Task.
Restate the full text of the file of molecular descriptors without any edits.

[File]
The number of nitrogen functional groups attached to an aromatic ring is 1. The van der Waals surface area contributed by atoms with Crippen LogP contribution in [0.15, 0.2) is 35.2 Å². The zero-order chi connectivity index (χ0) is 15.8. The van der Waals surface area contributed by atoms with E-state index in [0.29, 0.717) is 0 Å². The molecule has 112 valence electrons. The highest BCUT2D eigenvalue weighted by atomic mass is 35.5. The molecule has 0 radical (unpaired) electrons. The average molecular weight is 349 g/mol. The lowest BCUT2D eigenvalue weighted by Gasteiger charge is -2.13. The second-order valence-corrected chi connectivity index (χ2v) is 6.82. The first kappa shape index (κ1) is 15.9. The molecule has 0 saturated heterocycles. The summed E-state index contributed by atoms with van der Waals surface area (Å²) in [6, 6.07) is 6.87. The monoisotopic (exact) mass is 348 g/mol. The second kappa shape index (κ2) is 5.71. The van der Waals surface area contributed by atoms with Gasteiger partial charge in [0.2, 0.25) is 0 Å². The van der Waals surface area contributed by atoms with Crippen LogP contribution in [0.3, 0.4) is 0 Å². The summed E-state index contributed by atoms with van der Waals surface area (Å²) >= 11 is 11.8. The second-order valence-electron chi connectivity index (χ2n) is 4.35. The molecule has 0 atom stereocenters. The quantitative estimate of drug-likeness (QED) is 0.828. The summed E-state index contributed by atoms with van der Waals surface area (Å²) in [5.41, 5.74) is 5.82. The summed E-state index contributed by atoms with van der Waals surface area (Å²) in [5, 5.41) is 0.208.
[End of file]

The number of nitrogen functional groups attached to an aromatic ring is 1. The van der Waals surface area contributed by atoms with Crippen LogP contribution in [0.15, 0.2) is 35.2 Å². The zero-order chi connectivity index (χ0) is 15.8. The van der Waals surface area contributed by atoms with E-state index in [0.29, 0.717) is 0 Å². The molecule has 112 valence electrons. The highest BCUT2D eigenvalue weighted by atomic mass is 35.5. The molecule has 0 radical (unpaired) electrons. The average molecular weight is 349 g/mol. The lowest BCUT2D eigenvalue weighted by Gasteiger charge is -2.13. The second-order valence-corrected chi connectivity index (χ2v) is 6.82. The first kappa shape index (κ1) is 15.9. The molecule has 0 saturated heterocycles. The summed E-state index contributed by atoms with van der Waals surface area (Å²) in [6, 6.07) is 6.87. The monoisotopic (exact) mass is 348 g/mol. The second kappa shape index (κ2) is 5.71. The van der Waals surface area contributed by atoms with Gasteiger partial charge in [0.2, 0.25) is 0 Å². The van der Waals surface area contributed by atoms with Crippen LogP contribution in [0.3, 0.4) is 0 Å². The summed E-state index contributed by atoms with van der Waals surface area (Å²) >= 11 is 11.8. The second-order valence-electron chi connectivity index (χ2n) is 4.35. The molecule has 0 atom stereocenters. The quantitative estimate of drug-likeness (QED) is 0.828. The summed E-state index contributed by atoms with van der Waals surface area (Å²) in [5.41, 5.74) is 5.82. The summed E-state index contributed by atoms with van der Waals surface area (Å²) in [5, 5.41) is 0.208.